I see two potentialities in such a scenario. On one extreme, the human race could go completely extinct, on the other hand the human race could speciate, and diversify into several different species.
    Wrong time scale. We're talking about a decade of disastrous species ending conditions followed by a slow return to whatever the new "normal" looks like after 75% of the existing species are wiped out.

    If humanity somehow survives the first decade, they'll likely get re-established and bounce back. Since the population at the end of that decade would be largely survivors of the old world we wouldn't be starting from scratch as a species as a fair chunk of knowledge would be carried forward along with relics of the previous world in metropolises that will help fill in the gaps in scientific progress. That means transportation and communication should be re-established to some extent between surviving pockets of humanity.

    As far as geologic and evolutionary timescales go humanity is either done for entirely, or will bounce right back within the blink of an eye in a few hundred years.

    After the industrial and agricultural revolutions occurred the world population exploded from a few hundred million into the billions within ~200 years. I don't think that knowledge will be lost unless humanity is done for entirely.
    Last edited by SteveDaPirate; 03 Apr 18, at 16:26.

  5. #65
    Former Staff Senior Contributor Ironduke's Avatar
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    Quote Originally Posted by WABs_OOE View Post
    Yeah, the problem there isn't food. It's water. An ELE asteriod hit would make a nuke strike a camp fire by comparison. Once you talk metropolis, a whole bunch of other problems crop up.
    You have a good point there. Any metro would be a disaster area of the utmost severity, with a wide variety of extreme toxicological and disease hazards. These hazards would likely be the immediate cause of acute illnesses with who knows how many types of significant co-morbidities. Something I hadn't considered. So we can write off metro areas as anything but an acute cause of death to anyone who entered.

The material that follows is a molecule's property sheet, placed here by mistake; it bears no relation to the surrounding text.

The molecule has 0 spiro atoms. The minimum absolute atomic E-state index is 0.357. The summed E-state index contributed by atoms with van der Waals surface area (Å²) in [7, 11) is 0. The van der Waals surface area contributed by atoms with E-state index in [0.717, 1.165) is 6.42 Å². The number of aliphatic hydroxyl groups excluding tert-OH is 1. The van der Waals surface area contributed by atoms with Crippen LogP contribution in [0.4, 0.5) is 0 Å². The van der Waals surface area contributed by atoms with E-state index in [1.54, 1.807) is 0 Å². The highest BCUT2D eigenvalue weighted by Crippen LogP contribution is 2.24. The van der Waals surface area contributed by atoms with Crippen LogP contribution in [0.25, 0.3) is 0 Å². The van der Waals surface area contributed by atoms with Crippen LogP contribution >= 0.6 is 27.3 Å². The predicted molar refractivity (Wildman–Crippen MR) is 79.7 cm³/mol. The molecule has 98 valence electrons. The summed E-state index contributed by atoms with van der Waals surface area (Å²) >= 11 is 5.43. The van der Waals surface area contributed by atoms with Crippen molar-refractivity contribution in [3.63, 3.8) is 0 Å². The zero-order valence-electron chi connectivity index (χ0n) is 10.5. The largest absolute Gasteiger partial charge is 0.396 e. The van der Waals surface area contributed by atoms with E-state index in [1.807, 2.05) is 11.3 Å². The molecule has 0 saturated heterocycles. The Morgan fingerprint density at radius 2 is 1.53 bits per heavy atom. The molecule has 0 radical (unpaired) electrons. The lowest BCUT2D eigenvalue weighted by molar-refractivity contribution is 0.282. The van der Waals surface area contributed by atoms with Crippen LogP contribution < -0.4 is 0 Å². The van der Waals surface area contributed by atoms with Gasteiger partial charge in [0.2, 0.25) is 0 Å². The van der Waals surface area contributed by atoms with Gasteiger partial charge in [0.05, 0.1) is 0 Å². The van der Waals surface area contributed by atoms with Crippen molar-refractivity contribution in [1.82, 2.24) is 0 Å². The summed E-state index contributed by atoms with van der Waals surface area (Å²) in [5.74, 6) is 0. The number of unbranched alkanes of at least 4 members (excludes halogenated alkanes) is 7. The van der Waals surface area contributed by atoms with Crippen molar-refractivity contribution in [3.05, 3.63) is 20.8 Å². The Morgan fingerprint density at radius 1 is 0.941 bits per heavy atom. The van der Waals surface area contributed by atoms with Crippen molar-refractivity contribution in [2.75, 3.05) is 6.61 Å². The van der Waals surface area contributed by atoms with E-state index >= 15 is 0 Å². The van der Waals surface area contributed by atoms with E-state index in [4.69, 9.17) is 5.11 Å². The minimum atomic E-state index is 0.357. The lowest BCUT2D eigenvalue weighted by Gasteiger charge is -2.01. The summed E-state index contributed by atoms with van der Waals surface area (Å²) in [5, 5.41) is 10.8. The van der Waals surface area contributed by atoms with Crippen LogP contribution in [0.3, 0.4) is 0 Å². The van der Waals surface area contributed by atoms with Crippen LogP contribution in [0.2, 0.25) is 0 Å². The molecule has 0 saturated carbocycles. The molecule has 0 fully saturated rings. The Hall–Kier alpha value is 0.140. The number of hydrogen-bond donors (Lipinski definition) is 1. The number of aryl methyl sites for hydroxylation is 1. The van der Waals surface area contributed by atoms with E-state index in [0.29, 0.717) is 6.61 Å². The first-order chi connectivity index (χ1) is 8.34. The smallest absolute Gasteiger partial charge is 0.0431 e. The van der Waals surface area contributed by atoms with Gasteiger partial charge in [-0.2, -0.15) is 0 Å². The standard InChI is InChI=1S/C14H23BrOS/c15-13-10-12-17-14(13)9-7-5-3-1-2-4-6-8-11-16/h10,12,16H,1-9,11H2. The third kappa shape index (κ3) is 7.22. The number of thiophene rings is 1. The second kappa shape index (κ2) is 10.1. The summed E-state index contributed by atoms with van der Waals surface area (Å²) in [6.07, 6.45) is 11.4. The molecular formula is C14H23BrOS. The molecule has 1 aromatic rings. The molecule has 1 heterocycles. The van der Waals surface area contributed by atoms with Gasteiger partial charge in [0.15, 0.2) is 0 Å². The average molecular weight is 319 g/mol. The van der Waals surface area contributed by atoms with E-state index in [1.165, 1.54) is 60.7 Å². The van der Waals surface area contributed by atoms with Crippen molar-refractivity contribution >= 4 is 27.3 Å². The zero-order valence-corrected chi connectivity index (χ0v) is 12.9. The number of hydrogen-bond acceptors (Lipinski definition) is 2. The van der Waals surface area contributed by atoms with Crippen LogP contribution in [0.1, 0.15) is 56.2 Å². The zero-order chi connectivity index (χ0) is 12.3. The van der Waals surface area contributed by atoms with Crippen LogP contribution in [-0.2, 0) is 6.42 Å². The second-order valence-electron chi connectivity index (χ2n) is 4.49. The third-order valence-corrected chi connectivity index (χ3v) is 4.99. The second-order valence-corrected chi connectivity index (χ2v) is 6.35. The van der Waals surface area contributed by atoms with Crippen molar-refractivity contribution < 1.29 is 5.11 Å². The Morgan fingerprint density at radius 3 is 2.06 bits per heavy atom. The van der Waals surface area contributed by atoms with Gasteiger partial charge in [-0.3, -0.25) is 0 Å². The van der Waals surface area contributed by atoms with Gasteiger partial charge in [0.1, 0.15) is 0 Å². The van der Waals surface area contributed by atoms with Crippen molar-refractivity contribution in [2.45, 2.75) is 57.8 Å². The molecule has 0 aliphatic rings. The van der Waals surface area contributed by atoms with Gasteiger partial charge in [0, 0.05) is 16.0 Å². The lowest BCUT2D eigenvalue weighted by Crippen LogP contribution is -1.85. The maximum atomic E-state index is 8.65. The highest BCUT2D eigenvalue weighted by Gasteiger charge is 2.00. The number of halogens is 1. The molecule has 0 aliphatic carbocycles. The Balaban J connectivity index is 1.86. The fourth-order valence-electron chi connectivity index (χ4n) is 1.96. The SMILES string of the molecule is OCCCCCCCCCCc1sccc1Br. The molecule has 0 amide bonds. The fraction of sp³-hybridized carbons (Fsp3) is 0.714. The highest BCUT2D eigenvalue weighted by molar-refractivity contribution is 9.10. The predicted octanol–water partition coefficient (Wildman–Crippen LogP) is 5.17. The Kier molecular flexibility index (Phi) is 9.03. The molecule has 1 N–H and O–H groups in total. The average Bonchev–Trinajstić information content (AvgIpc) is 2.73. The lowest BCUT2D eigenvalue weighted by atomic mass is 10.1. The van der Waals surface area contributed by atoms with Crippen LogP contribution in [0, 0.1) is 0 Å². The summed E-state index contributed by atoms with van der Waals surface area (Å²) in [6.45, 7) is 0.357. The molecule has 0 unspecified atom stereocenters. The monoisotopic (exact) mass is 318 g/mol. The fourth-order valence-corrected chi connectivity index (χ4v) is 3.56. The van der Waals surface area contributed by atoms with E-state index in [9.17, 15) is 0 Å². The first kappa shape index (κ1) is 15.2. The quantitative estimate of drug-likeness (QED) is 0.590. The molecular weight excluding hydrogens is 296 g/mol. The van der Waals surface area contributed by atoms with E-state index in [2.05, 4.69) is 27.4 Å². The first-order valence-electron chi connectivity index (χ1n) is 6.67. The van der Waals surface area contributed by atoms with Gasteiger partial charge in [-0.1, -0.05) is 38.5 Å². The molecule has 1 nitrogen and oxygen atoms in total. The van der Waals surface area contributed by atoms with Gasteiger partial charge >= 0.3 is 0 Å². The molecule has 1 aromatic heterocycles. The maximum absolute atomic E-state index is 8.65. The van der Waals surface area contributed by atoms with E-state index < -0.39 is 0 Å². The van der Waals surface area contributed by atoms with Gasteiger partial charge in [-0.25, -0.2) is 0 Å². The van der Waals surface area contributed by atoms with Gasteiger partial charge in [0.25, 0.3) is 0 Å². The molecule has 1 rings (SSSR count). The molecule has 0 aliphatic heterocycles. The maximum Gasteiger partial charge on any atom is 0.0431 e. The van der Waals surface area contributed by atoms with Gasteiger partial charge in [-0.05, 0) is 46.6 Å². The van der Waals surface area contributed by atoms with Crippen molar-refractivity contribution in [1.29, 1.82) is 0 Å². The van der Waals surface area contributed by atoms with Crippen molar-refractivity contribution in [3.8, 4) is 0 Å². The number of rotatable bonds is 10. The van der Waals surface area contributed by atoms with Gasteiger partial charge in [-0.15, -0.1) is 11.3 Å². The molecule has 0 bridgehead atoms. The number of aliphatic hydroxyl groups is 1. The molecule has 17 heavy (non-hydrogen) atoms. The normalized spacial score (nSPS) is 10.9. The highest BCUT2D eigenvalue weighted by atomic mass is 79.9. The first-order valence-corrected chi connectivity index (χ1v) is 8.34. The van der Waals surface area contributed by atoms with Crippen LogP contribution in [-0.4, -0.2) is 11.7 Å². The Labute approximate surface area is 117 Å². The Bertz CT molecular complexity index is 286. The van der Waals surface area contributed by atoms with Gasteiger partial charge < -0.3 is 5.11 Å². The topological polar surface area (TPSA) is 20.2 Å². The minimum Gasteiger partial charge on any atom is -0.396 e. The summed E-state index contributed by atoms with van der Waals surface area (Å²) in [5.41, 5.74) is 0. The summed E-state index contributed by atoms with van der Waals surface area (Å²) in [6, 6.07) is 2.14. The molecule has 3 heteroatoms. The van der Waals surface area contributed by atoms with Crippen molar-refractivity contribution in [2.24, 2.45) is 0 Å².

So in the face of decades-long dimming of the atmosphere, the inability to grow crops, and the decimation of up to 99% of plant life on Earth, the only thing I can think of that would be a consistent food source would be varieties of fungus, and/or surviving animals that feed on it.

    You also raise a good point regarding water. Would be interesting if we had a hydrological/atmospheric guy who could weigh in on that. Without even taking into account boiling off, probably virtually all drinkable surface water would be a poisonous/toxic stew.
    Last edited by Ironduke; 04 Apr 18, at 11:55.

  6. #66
    Former Staff Senior Contributor Ironduke's Avatar
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    Quote Originally Posted by SteveDaPirate View Post
    Wrong time scale. We're talking about a decade of disastrous species ending conditions followed by a slow return to whatever the new "normal" looks like after 75% of the existing species are wiped out.

    If humanity somehow survives the first decade, they'll likely get re-established and bounce back. Since the population at the end of that decade would be largely survivors of the old world we wouldn't be starting from scratch as a species as a fair chunk of knowledge would be carried forward along with relics of the previous world in metropolises that will help fill in the gaps in scientific progress. That means transportation and communication should be re-established to some extent between surviving pockets of humanity.